Meet Miley Cyrus 2.0: Social activist/singer/no-nonsense role model
To say our January cover star has achieved a lot in her 23 years would, frankly, be quite the understatement. From her Disney pop princess beginnings through foam-fingered twerking to, most recently, becoming the unconventional role model for a generation, Miley Cyrus shows no signs of slowing down. Looking glamorous on our January cover with a newly-cropped hairstyle, in a structured Marc Jacobs dress (she did front a campign for the brand earlier this year, of course) and Sixties-inspired graphic eyeliner, Miley discusses everything from body confidence, her friendship with Caitlyn Jenner, Taylor Swift's #squad, why she released her album free of charge, and what she really thinks of uploading nude pictures.
But it is, perhaps, her most recent incarnation as a straight-talking, accomplished and passionate social activist that might just have thrown her critics through a loop more than anything else she has done. Speaking out about being gender-fluid and gender neutral, Miley observes: ‘Some people snarl at that. They want to judge me. People need more conventional role models, I guess. But I just don’t care to be that person.’
The 23-year-old singer also opens up about the industry, releasing her latest album for free and speaks candidly about money-making: ‘People in this industry think “I just gotta keep getting more money” and I’m like “What are you getting more money for? You probably couldn’t spend it all in this lifetime.” People get more famous, so that they can make their brand more famous, so that they can sell more shit, so that they can make more money. It’s a never-ending cycle. Getting more money, having more hits, being the lead in the movie – those things might stimulate you, but they don’t make you happy. I’ve experienced it all already, and I’m telling you first-hand, it doesn’t.’ Cyrus also touches on the unrealistic body standards being set for women and the crucial role social media plays in it all, even drawing on her own experiences.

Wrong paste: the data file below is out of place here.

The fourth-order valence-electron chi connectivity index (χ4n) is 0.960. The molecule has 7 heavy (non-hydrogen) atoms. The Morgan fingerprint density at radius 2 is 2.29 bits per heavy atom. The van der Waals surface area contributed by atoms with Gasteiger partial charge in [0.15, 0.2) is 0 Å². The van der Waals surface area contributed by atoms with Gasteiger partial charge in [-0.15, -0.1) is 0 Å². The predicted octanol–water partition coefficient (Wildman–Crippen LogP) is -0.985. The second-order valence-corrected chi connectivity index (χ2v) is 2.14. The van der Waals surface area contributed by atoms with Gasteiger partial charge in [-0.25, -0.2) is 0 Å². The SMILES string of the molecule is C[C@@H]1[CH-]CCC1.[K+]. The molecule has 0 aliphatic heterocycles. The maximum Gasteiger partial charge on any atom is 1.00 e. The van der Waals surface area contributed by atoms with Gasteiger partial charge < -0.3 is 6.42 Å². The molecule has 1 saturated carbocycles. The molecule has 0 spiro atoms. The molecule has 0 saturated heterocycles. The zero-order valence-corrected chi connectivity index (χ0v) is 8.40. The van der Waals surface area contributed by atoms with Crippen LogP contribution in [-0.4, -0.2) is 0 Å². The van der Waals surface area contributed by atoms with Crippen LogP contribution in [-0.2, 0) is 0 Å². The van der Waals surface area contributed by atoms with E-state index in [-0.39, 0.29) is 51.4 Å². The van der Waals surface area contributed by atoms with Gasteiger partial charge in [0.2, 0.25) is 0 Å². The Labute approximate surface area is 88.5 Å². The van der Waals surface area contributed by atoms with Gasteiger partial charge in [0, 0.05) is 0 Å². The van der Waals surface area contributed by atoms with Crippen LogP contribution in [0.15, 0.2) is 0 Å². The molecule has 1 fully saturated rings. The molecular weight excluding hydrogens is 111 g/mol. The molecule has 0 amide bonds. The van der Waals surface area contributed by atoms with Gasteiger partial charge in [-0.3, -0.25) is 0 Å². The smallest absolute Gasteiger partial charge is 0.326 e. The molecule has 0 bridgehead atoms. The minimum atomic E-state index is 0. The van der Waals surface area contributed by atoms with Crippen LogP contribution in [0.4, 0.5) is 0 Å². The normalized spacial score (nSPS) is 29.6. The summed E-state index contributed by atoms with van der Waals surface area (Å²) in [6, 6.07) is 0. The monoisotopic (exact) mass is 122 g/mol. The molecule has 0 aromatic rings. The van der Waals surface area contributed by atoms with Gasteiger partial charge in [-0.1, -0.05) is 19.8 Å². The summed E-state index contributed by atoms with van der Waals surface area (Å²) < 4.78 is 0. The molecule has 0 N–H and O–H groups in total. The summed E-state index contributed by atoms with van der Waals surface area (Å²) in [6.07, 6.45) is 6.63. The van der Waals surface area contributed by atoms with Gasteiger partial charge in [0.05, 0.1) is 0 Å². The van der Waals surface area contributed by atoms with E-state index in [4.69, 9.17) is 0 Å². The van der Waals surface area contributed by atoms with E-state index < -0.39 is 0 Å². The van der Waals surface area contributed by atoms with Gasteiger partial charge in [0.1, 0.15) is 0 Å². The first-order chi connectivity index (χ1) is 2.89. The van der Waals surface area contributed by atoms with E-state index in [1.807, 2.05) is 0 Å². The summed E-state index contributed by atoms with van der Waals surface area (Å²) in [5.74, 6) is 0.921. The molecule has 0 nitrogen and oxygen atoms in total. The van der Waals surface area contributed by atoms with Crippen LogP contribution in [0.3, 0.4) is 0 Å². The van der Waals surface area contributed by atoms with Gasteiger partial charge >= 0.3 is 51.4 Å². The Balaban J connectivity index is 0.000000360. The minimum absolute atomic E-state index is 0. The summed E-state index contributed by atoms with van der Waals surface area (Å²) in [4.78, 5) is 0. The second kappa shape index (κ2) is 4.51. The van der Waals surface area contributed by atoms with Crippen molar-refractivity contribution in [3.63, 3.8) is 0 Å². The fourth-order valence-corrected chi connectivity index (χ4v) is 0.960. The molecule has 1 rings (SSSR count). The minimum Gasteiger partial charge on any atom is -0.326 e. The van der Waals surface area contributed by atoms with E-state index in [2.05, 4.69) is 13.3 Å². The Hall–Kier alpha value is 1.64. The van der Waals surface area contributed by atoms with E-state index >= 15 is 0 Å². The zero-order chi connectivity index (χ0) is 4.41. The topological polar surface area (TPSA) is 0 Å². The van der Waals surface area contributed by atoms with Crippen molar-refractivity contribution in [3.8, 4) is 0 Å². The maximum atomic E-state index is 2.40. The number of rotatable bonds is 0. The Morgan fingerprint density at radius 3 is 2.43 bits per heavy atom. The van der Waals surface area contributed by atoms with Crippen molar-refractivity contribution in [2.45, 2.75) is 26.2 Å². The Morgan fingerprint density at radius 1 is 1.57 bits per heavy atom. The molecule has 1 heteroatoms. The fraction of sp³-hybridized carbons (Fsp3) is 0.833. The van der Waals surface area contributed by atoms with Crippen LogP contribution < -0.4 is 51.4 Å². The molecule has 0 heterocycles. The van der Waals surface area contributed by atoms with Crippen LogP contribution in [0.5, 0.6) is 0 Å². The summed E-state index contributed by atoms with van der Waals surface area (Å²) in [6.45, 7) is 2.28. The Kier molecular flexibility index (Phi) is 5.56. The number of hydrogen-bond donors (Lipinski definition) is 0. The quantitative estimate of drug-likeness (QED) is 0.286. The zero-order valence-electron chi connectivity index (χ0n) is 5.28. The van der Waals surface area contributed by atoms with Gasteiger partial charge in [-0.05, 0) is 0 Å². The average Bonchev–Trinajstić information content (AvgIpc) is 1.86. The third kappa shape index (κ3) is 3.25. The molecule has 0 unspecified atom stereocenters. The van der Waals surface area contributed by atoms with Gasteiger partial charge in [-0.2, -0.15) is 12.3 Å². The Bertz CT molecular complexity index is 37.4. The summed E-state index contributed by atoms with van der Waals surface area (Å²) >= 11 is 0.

‘When you look at retouched, perfect photos, you feel like shit. They lighten black girls’ skin, they smooth out wrinkles. Even I get stuck on Instagram wondering: “Why don’t I look like that?” It’s a total bummer. It’s crazy what people have decided we’re all supposed to be.’
To read the full interivew with Miley Cyrus, pick up the January issue of Marie Claire which hits newsstands today.
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